Rejecting Rejection Identities: Negotiating Positive Non-religiosity at the Sunday Assembly
On a sunny Saturday morning in May of 2015, a group of over 80 non-religious Americans and Britons gathered in the basement of a Presbyterian church in the heart of Atlanta, Georgia. As individuals and groups of two and three trickled in, grabbing bagels and coffee and finding their seats,a band was setting up in the front of theroom. At 9:00a.m. sharp, the band gathered the room’s attention ands oon everyone in the basement was belting out the lyrics to the theme song from the 1980s comedy Ghostbusters. Some sang, clapped, and danced inthe aisles, while others laughed sheepishly and followed along as best they could by read-ing the lyrics displayed on the large overhead behind the band. The band was equipped with a saxophone,a piano, a guitar, and both lead and backup vocals,and they quickly orchestrated a “call and response” dynamic with the audience during the choruses. When the band asked, “Who you gonna call?” the audience yelled back gleefully, “Ghostbusters!” Everyone was on their feet and smiling, looking around at their neighbors with knowing glances that signaled shared memorie of the movie and the irony of singing about ghosts at a gathering devoted to secular worldviews.
Can the Secular Be the Object of Belief and Belonging? The Sunday Assembly
Smith, Jessie.M. Qual Sociol 40, 83–109 (2017). https://doi.org/10.1007/s11133-016-9350-7
In public discourse and much sociological research individuals are considered secular if they do not hold religious beliefs or belong to any religious group. But can the secular itself become an object of both belief and belonging? Can secular people develop self-understanding and existential purpose in communal contexts that engage a religious model? To explore these questions I investigated the Sunday Assembly, a new network of secular congregations. Based on two years of research including fieldwork at the London, San Diego, and Chicago Assemblies, in-depth interviews with 21 Assemblers, and analysis of video-recorded Assembly services, this study examines the interactional, meaning-making dynamics of what I term communal secularity. I explore the broader question of belief, morality, and belonging in an increasingly complex secular-religious landscape through an analysis of the congregational activity of this newest iteration of the growing secular community. Having distilled thematic categories from an inductive analysis of the talk, practice, and other elements of congregational culture at the Sunday Assembly, this study reveals the social interactions, functions, and symbolic practices that frame participants experiences and express secular values and belief systems. I argue the secular can become an object of a nonsupernaturalist sacred, and that congregants engage interactions and meaning structures, both explicitly and implicitly, that parallel, coalesce with, and in several ways depart from, traditional religious congregations. My research reveals how secular beliefs can both function and fulfill in ways typically credited to religion. As such, the secular should not refer exclusively to the lack of religiosity, but should acknowledge the diversity of contemporary secular forms, some of which embrace a religious character. Implications of communal secularity for the broader community are discussed, and I suggest additional vistas of research as part of the emerging scholarly literature in this area.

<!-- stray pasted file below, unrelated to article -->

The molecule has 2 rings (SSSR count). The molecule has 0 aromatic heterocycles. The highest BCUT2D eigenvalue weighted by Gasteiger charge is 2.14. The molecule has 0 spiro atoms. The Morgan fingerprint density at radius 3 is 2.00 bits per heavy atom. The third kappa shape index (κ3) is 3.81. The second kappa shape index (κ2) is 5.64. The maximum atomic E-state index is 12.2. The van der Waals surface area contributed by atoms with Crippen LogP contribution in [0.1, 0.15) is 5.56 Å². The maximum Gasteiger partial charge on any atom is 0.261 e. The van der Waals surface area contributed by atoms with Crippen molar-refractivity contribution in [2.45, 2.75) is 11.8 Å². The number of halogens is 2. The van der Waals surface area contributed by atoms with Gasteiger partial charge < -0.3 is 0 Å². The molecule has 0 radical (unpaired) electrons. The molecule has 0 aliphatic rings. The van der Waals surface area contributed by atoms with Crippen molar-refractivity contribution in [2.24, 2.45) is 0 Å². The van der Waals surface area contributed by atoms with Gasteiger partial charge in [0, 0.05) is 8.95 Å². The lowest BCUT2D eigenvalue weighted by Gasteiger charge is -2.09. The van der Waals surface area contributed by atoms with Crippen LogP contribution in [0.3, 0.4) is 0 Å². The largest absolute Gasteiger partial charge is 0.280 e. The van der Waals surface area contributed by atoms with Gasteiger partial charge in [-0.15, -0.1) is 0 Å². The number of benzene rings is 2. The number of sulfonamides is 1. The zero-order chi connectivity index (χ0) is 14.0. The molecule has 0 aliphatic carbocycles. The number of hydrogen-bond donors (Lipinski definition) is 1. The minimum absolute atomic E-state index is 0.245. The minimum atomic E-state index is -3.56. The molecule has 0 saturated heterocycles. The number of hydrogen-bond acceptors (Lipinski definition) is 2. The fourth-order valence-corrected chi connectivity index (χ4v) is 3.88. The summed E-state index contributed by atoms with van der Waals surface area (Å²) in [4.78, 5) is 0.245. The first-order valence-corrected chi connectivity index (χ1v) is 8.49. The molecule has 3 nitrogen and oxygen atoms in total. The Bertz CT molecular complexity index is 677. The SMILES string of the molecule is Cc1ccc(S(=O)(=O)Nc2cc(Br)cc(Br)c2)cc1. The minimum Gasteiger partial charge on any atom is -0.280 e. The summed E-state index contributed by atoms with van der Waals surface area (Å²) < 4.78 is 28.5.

The Sunday Assembly in Scotland: Vestiges of Religious Memory and Practise in a Secular Congregation
Katie Cross (2017) The Sunday Assembly in Scotland: Vestiges of Religious Memory and Practise in a Secular Congregation, Practical Theology, 10:3, 249-262. https://doi.org/10.1080/1756073X.2017.1344418
This article draws on research undertaken with members of the Sunday Assembly, a secular congregation founded in London in 2013, which now has a presence in 70 cities worldwide. The Assembly has emerged into a space created by the current trend of secularism, and aims to provide its members to with the experience of a church-like congregation, without any religious or doctrinal elements. Yet interviews with members of the Assembly’s congregation in Edinburgh expose a continuation of Christian practises, and a desire for further church-like elements, such as pastoral care. While secularism continues to occur in Scotland, this research would suggest that the process is not happening in a neat or linear fashion, and that those who identify as non-religious continue to have cause to draw on aspects of Christian memory and practise.